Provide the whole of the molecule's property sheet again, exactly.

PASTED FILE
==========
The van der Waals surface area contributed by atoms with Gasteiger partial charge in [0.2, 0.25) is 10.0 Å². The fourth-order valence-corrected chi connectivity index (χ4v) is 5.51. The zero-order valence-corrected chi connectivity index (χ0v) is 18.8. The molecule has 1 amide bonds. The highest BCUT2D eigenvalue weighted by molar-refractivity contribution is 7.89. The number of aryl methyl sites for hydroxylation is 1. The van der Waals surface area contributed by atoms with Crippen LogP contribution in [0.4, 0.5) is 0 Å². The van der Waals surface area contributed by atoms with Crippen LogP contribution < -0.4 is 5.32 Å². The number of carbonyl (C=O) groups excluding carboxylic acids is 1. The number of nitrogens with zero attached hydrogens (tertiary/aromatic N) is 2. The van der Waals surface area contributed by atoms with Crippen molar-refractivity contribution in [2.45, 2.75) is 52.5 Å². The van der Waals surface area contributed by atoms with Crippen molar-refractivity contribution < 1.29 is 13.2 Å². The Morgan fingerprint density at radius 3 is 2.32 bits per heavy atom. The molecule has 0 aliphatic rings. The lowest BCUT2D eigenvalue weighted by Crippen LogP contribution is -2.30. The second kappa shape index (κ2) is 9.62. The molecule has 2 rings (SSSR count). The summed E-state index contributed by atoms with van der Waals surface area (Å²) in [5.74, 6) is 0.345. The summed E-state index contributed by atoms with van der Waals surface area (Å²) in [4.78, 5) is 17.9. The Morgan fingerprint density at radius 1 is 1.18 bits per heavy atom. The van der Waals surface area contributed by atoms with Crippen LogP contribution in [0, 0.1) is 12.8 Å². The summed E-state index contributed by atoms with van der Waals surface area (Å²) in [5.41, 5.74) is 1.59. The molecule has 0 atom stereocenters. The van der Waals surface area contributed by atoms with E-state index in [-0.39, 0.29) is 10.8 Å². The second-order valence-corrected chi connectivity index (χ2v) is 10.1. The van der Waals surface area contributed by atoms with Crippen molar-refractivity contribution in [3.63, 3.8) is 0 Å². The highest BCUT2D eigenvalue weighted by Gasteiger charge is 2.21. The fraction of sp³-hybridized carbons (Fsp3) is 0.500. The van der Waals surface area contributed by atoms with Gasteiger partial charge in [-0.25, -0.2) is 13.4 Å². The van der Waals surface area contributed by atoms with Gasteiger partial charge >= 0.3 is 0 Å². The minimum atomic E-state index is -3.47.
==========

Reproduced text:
The van der Waals surface area contributed by atoms with Gasteiger partial charge in [0.2, 0.25) is 10.0 Å². The fourth-order valence-corrected chi connectivity index (χ4v) is 5.51. The zero-order valence-corrected chi connectivity index (χ0v) is 18.8. The molecule has 1 amide bonds. The highest BCUT2D eigenvalue weighted by molar-refractivity contribution is 7.89. The number of aryl methyl sites for hydroxylation is 1. The van der Waals surface area contributed by atoms with Crippen LogP contribution in [0.4, 0.5) is 0 Å². The van der Waals surface area contributed by atoms with Crippen LogP contribution < -0.4 is 5.32 Å². The number of carbonyl (C=O) groups excluding carboxylic acids is 1. The number of nitrogens with zero attached hydrogens (tertiary/aromatic N) is 2. The van der Waals surface area contributed by atoms with Crippen molar-refractivity contribution in [2.45, 2.75) is 52.5 Å². The van der Waals surface area contributed by atoms with Crippen molar-refractivity contribution < 1.29 is 13.2 Å². The Morgan fingerprint density at radius 3 is 2.32 bits per heavy atom. The molecule has 0 aliphatic rings. The lowest BCUT2D eigenvalue weighted by Crippen LogP contribution is -2.30. The second kappa shape index (κ2) is 9.62. The molecule has 2 rings (SSSR count). The summed E-state index contributed by atoms with van der Waals surface area (Å²) in [5.74, 6) is 0.345. The summed E-state index contributed by atoms with van der Waals surface area (Å²) in [4.78, 5) is 17.9. The Morgan fingerprint density at radius 1 is 1.18 bits per heavy atom. The van der Waals surface area contributed by atoms with Crippen LogP contribution in [0, 0.1) is 12.8 Å². The summed E-state index contributed by atoms with van der Waals surface area (Å²) in [5.41, 5.74) is 1.59. The molecule has 0 atom stereocenters. The van der Waals surface area contributed by atoms with E-state index in [-0.39, 0.29) is 10.8 Å². The second-order valence-corrected chi connectivity index (χ2v) is 10.1. The van der Waals surface area contributed by atoms with Crippen molar-refractivity contribution in [3.63, 3.8) is 0 Å². The highest BCUT2D eigenvalue weighted by Gasteiger charge is 2.21. The fraction of sp³-hybridized carbons (Fsp3) is 0.500. The van der Waals surface area contributed by atoms with Gasteiger partial charge in [-0.25, -0.2) is 13.4 Å². The van der Waals surface area contributed by atoms with Gasteiger partial charge >= 0.3 is 0 Å². The minimum atomic E-state index is -3.47.